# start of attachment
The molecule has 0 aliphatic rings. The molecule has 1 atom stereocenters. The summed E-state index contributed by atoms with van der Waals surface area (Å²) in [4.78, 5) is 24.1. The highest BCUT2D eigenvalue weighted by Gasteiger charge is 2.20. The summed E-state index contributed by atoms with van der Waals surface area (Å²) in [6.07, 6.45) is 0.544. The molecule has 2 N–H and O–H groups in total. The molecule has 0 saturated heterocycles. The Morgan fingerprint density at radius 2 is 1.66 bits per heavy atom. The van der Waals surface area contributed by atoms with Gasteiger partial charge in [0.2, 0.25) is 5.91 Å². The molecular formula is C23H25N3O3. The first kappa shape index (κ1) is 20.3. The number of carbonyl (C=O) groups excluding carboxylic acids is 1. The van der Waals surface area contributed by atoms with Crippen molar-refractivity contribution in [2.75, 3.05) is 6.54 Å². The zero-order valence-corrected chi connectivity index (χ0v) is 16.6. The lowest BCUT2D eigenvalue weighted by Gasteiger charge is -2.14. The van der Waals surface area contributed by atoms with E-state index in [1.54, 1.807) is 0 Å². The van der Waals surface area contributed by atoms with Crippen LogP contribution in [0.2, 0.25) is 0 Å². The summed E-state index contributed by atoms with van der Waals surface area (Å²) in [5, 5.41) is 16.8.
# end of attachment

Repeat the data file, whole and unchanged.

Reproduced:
The molecule has 0 aliphatic rings. The molecule has 1 atom stereocenters. The summed E-state index contributed by atoms with van der Waals surface area (Å²) in [4.78, 5) is 24.1. The highest BCUT2D eigenvalue weighted by Gasteiger charge is 2.20. The summed E-state index contributed by atoms with van der Waals surface area (Å²) in [6.07, 6.45) is 0.544. The molecule has 2 N–H and O–H groups in total. The molecule has 0 saturated heterocycles. The Morgan fingerprint density at radius 2 is 1.66 bits per heavy atom. The van der Waals surface area contributed by atoms with Gasteiger partial charge in [0.2, 0.25) is 5.91 Å². The molecular formula is C23H25N3O3. The first kappa shape index (κ1) is 20.3. The number of carbonyl (C=O) groups excluding carboxylic acids is 1. The van der Waals surface area contributed by atoms with Crippen molar-refractivity contribution in [2.75, 3.05) is 6.54 Å². The zero-order valence-corrected chi connectivity index (χ0v) is 16.6. The lowest BCUT2D eigenvalue weighted by Gasteiger charge is -2.14. The van der Waals surface area contributed by atoms with E-state index in [1.54, 1.807) is 0 Å². The van der Waals surface area contributed by atoms with Crippen LogP contribution in [0.2, 0.25) is 0 Å². The summed E-state index contributed by atoms with van der Waals surface area (Å²) in [5, 5.41) is 16.8.